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Mistletoe

Mistletoe

Mistletoe is a plant that grows as a parasite on the trunks and branches of various trees. The American mistletoe and the European mistletoe grow most often on apple trees. They also may grow on other trees, such as the lime, hawthorn, sycamore, poplar, locust, fir, and occasionally on oak. The dwarf mistletoe is a small variety that grows on pines in the Eastern United States.

Mistletoe is an evergreen with leathery, oblong leaves. It has tiny yellow flowers that bloom in February and March. Birds eat the white, shiny fruits called berries. The berry seeds cling to the bills of birds and are scattered when birds sharpen their bills against the bark of trees. The berries may be poisonous to people.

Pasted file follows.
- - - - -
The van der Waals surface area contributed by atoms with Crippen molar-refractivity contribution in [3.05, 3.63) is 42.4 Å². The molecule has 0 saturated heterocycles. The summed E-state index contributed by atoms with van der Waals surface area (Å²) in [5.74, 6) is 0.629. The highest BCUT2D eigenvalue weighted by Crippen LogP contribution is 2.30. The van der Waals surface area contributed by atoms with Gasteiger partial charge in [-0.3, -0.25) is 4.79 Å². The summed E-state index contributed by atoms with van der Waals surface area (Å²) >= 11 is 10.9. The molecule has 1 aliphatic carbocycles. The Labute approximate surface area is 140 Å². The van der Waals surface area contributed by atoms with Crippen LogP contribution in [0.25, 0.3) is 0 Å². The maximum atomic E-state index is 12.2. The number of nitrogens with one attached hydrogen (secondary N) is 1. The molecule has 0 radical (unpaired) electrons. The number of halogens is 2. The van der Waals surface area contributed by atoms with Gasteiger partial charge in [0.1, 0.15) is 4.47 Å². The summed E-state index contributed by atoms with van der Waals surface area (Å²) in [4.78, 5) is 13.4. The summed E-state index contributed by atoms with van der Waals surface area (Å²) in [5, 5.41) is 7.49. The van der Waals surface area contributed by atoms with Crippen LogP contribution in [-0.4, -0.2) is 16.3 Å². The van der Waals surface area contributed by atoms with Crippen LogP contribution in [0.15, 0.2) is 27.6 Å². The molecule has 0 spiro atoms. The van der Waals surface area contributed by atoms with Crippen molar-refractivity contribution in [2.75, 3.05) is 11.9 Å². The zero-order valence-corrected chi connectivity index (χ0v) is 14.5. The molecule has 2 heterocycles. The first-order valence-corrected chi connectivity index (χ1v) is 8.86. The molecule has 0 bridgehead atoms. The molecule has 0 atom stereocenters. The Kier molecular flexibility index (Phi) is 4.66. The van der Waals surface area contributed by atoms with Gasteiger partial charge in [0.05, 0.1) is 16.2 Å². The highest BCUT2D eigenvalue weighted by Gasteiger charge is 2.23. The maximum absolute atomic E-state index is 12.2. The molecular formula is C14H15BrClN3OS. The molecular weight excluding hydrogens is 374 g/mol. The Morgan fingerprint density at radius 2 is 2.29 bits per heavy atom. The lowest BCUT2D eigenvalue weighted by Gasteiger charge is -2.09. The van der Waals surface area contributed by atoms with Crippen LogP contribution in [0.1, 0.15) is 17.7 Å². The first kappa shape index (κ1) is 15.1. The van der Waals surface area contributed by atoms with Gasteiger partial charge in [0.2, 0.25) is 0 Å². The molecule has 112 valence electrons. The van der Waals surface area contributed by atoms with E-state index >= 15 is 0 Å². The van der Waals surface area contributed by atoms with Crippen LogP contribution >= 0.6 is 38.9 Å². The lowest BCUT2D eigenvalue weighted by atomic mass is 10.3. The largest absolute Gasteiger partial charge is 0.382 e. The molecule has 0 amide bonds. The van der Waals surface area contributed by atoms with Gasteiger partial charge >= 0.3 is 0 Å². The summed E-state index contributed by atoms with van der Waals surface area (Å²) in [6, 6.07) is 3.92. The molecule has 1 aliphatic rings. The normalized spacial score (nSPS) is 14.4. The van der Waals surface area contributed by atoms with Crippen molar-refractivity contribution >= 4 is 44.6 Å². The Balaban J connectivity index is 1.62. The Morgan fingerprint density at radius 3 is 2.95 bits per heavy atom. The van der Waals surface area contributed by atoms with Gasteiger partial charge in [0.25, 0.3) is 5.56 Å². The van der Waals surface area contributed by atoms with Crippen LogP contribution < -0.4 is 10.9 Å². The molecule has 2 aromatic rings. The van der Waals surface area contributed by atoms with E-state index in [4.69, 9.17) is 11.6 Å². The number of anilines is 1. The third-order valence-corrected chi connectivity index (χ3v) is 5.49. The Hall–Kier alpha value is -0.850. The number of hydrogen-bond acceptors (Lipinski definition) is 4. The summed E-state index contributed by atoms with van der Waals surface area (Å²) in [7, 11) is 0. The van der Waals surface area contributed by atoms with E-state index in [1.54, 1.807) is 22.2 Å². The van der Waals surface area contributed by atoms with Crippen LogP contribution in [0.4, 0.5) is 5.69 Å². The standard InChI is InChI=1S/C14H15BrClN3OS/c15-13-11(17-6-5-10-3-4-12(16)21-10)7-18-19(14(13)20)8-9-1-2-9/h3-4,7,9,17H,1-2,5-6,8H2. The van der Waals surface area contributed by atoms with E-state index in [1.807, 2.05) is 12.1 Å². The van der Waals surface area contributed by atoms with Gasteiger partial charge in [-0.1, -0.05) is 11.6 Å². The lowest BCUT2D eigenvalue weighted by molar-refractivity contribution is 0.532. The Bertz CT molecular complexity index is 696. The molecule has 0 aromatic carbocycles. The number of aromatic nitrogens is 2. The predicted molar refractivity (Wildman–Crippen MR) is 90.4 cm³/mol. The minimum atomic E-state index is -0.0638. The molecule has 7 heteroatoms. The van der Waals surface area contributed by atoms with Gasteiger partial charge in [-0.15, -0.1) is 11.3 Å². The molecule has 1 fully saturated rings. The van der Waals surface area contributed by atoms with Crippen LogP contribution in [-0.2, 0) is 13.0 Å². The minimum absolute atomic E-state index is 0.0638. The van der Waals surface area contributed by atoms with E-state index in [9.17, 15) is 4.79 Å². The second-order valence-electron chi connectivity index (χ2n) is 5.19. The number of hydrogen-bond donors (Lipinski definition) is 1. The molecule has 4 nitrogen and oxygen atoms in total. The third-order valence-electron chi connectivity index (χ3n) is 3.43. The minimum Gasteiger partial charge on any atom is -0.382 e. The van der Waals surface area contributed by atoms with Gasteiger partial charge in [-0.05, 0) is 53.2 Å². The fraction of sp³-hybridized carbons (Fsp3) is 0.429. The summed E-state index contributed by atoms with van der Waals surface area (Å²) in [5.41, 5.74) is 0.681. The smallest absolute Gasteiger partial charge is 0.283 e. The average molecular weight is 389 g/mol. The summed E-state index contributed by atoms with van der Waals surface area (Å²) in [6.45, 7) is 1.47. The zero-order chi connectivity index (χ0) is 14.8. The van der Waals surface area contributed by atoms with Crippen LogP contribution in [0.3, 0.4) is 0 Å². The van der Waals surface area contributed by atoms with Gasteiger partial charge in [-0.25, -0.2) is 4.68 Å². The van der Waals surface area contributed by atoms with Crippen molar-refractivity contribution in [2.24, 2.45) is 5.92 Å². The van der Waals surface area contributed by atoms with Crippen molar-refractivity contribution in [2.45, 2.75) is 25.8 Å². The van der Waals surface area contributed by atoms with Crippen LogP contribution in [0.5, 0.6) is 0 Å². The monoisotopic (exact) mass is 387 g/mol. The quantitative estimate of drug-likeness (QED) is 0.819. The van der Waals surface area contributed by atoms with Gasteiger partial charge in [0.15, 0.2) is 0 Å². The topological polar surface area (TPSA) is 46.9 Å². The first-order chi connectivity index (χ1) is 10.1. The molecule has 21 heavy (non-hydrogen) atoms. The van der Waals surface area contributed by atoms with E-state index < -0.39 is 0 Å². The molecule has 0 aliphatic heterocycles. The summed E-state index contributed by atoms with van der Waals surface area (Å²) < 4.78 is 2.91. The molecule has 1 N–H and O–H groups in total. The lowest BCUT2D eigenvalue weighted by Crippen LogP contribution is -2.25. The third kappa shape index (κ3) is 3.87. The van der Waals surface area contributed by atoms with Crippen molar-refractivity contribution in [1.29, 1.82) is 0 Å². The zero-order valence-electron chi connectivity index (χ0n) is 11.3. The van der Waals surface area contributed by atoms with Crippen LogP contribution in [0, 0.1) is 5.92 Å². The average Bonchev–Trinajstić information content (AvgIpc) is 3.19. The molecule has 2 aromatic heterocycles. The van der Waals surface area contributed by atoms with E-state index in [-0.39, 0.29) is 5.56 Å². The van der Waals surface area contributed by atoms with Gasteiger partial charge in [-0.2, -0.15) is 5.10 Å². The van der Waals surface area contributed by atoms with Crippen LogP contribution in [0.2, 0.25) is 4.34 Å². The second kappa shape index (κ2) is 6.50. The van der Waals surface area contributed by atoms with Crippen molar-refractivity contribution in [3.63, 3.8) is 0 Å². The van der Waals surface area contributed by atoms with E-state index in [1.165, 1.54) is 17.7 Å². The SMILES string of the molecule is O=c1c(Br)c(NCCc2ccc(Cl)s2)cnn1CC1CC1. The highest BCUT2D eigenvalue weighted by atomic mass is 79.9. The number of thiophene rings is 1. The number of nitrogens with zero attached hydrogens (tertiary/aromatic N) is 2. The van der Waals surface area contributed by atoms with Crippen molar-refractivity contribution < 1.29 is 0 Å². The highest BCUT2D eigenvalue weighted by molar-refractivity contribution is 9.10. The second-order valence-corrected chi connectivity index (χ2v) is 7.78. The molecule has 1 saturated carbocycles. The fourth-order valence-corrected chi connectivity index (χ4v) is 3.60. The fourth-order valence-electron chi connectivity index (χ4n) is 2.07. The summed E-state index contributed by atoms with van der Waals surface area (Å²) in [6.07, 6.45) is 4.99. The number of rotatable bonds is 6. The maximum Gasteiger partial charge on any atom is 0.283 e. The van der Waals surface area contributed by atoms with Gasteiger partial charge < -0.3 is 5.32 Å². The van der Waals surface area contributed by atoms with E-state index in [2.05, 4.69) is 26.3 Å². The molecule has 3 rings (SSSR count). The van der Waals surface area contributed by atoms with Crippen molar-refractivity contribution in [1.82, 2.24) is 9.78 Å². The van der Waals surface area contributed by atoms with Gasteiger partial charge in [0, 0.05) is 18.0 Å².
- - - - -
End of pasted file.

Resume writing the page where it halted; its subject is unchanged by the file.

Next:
Mistletoe is associated with many traditions and holidays, especially Christmas. Historians say the Druids—ancient priests of the Celts—cut the mistletoe that grew on the sacred oak and gave it to the people for charms. In Teutonic mythology, an arrow of mistletoe killed Balder, son of the goddess Frigg. Early European peoples used mistletoe as a ceremonial plant. The custom of using mistletoe at Christmastime probably comes from this practice. In many countries, tradition says that a person caught standing beneath mistletoe must forfeit a kiss.